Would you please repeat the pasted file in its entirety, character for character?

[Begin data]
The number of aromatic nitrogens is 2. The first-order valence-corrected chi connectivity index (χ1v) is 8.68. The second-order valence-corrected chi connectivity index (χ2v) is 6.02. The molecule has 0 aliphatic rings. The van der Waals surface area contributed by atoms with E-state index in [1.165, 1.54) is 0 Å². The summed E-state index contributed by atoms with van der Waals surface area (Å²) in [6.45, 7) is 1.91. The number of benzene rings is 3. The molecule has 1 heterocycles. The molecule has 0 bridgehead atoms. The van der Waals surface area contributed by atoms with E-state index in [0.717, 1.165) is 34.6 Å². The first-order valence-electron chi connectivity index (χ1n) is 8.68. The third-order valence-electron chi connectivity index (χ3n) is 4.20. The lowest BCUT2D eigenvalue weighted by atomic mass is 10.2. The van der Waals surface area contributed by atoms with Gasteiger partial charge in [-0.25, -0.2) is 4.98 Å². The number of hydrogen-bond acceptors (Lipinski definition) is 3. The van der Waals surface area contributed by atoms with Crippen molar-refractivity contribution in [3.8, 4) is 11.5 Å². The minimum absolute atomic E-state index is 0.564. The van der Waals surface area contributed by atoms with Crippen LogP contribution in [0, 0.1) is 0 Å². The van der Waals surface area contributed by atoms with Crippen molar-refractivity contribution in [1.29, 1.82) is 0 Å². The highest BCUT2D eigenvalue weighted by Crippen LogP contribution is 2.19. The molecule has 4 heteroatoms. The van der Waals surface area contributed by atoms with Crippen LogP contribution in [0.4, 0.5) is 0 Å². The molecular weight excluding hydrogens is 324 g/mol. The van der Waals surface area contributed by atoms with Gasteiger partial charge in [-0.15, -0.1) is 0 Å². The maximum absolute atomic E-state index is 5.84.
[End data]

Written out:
The number of aromatic nitrogens is 2. The first-order valence-corrected chi connectivity index (χ1v) is 8.68. The second-order valence-corrected chi connectivity index (χ2v) is 6.02. The molecule has 0 aliphatic rings. The van der Waals surface area contributed by atoms with E-state index in [1.165, 1.54) is 0 Å². The summed E-state index contributed by atoms with van der Waals surface area (Å²) in [6.45, 7) is 1.91. The number of benzene rings is 3. The molecule has 1 heterocycles. The molecule has 0 bridgehead atoms. The van der Waals surface area contributed by atoms with E-state index in [0.717, 1.165) is 34.6 Å². The first-order valence-electron chi connectivity index (χ1n) is 8.68. The third-order valence-electron chi connectivity index (χ3n) is 4.20. The lowest BCUT2D eigenvalue weighted by atomic mass is 10.2. The van der Waals surface area contributed by atoms with Gasteiger partial charge in [-0.25, -0.2) is 4.98 Å². The number of hydrogen-bond acceptors (Lipinski definition) is 3. The van der Waals surface area contributed by atoms with Crippen molar-refractivity contribution in [3.8, 4) is 11.5 Å². The minimum absolute atomic E-state index is 0.564. The van der Waals surface area contributed by atoms with Crippen LogP contribution in [0, 0.1) is 0 Å². The van der Waals surface area contributed by atoms with Crippen molar-refractivity contribution in [1.29, 1.82) is 0 Å². The highest BCUT2D eigenvalue weighted by Crippen LogP contribution is 2.19. The molecule has 4 heteroatoms. The van der Waals surface area contributed by atoms with Crippen LogP contribution in [0.4, 0.5) is 0 Å². The molecular weight excluding hydrogens is 324 g/mol. The van der Waals surface area contributed by atoms with Gasteiger partial charge in [-0.15, -0.1) is 0 Å². The maximum absolute atomic E-state index is 5.84.